GRAINS-Freeze fears boost wheat; soy jumps on soaring cash

Thu Apr 25, 2013 2:59pm EDT

* Strong cash soybean market lends support to futures
    * Worry about freeze damage supports wheat prices
    * KCBT wheat up most in 5 months
    * Weak dollar, soaring gold and crude oil lend support


    By Sam Nelson
    CHICAGO, April 25 (Reuters) - Chicago Board of Trade (CBOT)
wheat futures jumped 1.3 percent on Thursday, posting its
biggest one day advance in two weeks on concerns about
production declines in the U.S. Plains hard red winter wheat
belt due to freeze damage while soybeans leaped 1.4 percent, the
most in a month, on soaring U.S. cash soy markets.
    Kansas City Board of Trade (KCBT) hard red winter (HRW)
wheat for May delivery leaped 3.3 percent, or 24-3/4
cents per bushel ending the session at $7.63-3/4 per bushel,
posting the biggest one day advance for a spot KCBT wheat
futures contract in five months.
    Wheat traded on the KCBT is the kind grown in the Plains
states of Kansas, Oklahoma and Texas, the area affected by a
series of freezes in April. 
    Support to grains and the soy complex also stemmed from
outside markets with a big rebound in gold and a weak dollar
cited as influences.
    "We have an overall commodity short-covering scenario here.
Everything from copper to crude oil is up, grains and livestock
are included," said Mike Zuzolo, analyst for Global Commodity
Analytics.
    "About every major currency is up against the dollar, grains
have picked up on that and livestock too." 
    Gold was soaring nearly 3 percent and crude oil up over 2
percent when grain futures neared their close of trading at 1:15
p.m. CDT (1815 GMT).  
    Corn rode the coattails of soybeans and wheat to a higher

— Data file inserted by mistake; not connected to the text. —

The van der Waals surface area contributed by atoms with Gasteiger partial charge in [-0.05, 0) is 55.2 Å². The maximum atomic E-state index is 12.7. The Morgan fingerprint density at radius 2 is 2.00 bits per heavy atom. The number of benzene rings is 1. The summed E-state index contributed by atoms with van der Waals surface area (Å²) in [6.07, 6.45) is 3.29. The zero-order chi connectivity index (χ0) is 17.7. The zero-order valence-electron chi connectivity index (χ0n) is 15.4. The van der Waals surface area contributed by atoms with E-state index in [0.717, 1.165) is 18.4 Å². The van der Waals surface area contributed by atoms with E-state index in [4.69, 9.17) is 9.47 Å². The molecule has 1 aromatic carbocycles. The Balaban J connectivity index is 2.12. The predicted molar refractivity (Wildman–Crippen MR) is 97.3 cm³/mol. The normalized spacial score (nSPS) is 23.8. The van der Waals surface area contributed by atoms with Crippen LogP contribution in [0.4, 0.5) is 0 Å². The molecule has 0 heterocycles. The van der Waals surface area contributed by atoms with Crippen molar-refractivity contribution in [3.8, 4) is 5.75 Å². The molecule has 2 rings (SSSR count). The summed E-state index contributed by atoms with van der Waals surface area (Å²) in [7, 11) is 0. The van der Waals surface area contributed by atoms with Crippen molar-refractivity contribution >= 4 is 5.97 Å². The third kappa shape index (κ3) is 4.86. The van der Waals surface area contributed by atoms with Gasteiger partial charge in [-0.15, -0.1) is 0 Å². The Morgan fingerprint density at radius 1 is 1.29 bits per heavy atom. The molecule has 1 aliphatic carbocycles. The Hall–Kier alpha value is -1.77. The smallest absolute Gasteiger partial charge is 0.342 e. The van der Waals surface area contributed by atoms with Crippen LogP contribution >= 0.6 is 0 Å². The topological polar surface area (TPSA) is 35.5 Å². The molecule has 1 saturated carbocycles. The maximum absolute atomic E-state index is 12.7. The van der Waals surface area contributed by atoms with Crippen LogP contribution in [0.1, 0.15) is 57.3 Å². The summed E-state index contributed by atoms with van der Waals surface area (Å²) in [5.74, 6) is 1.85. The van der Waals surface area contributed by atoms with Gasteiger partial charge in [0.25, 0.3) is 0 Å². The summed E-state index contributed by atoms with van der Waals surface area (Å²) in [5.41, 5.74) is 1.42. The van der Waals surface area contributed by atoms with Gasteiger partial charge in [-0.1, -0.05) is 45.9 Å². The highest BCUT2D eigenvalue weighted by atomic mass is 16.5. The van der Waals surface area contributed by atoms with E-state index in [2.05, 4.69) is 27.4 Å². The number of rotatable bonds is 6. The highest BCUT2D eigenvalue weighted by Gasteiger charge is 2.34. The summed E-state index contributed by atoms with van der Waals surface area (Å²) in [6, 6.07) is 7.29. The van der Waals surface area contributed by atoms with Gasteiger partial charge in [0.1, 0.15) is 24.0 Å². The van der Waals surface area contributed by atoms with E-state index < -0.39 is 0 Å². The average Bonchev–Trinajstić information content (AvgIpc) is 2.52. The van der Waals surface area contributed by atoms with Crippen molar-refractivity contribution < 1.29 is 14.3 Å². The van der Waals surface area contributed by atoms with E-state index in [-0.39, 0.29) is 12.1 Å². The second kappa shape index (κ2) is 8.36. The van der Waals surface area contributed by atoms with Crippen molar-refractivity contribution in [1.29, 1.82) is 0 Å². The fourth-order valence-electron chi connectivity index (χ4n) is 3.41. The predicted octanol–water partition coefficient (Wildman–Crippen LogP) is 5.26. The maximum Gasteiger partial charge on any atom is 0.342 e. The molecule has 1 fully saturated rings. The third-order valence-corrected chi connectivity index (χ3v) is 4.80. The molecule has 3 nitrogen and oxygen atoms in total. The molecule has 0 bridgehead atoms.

close with a sale of U.S. corn to global consuming giant China
contributing to the advances. 
    U.S. weather issues also continued to rattle the corn market
with bullish input from slow seedings pitted against bearish
influences from recent improved soil moisture profiles in the
drought-stricken U.S. Midwest.
     CBOT wheat reversed three consecutive days of declines led
by soaring KCBT hard red winter wheat futures tied to concerns
about production declines following a series of April freezes in
the U.S. Plains hard red winter wheat producing region.
    "There is demand for the Kansas City market because of
expected losses of production from previous sub freezing
temperatures," said Shawn McCambridge, analyst for Jefferies
Bache.
    "We have the wheat quality tour next week and that will give
us a better idea of what has happened, but I think everyone is
expecting production declines."
    The annual Wheat Quality Council tour of Kansas wheat fields
will be next week and freeze damage results from southern Kansas
and also the Texas and Oklahoma Panhandle regions are expected
to be reported by the tour.   
    Traders and analysts said the soybean futures market found
solid support from the strong cash soy markets in the U.S. due
to tight stocks, slow farmer selling and slow shipments of soy
from South America's bumper harvest.
    U.S. soybean cash basis bids rose to new seasonal record
highs at many processing plants in the Midwest, and offers for
soymeal also gained as farmers held tight to the thin stockpile
of supplies remaining from last year's harvest, dealers said.
 
    CBOT soybeans for May delivery were up 19-1/2 cents at
$14.23-1/2 per bushel, May delivery corn was up 5-3/4
cents at $6.45-1/2, and wheat for May delivery was up